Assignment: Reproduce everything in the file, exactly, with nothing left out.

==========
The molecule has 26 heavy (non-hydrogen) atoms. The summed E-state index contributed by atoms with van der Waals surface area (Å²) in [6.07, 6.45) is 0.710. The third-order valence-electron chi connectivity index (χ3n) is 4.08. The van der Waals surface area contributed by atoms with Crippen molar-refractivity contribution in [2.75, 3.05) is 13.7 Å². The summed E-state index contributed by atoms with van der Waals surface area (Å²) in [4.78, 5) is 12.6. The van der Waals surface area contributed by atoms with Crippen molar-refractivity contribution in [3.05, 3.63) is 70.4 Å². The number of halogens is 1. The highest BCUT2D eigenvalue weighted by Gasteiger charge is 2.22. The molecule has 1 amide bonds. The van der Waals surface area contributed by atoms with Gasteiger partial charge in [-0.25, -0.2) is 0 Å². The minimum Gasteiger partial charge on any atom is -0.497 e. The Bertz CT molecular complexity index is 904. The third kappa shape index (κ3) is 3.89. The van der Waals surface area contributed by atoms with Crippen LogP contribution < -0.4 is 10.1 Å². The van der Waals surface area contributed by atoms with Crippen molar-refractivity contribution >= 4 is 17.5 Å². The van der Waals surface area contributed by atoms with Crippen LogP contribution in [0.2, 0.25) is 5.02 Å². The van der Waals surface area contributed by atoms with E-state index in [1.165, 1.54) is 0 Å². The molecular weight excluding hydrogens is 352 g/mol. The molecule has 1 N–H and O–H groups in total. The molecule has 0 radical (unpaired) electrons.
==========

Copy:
The molecule has 26 heavy (non-hydrogen) atoms. The summed E-state index contributed by atoms with van der Waals surface area (Å²) in [6.07, 6.45) is 0.710. The third-order valence-electron chi connectivity index (χ3n) is 4.08. The van der Waals surface area contributed by atoms with Crippen molar-refractivity contribution in [2.75, 3.05) is 13.7 Å². The summed E-state index contributed by atoms with van der Waals surface area (Å²) in [4.78, 5) is 12.6. The van der Waals surface area contributed by atoms with Crippen molar-refractivity contribution in [3.05, 3.63) is 70.4 Å². The number of halogens is 1. The highest BCUT2D eigenvalue weighted by Gasteiger charge is 2.22. The molecule has 1 amide bonds. The van der Waals surface area contributed by atoms with Gasteiger partial charge in [-0.25, -0.2) is 0 Å². The minimum Gasteiger partial charge on any atom is -0.497 e. The Bertz CT molecular complexity index is 904. The third kappa shape index (κ3) is 3.89. The van der Waals surface area contributed by atoms with Crippen LogP contribution < -0.4 is 10.1 Å². The van der Waals surface area contributed by atoms with Crippen molar-refractivity contribution >= 4 is 17.5 Å². The van der Waals surface area contributed by atoms with Crippen LogP contribution in [0.2, 0.25) is 5.02 Å². The van der Waals surface area contributed by atoms with E-state index in [1.165, 1.54) is 0 Å². The molecular weight excluding hydrogens is 352 g/mol. The molecule has 1 N–H and O–H groups in total. The molecule has 0 radical (unpaired) electrons.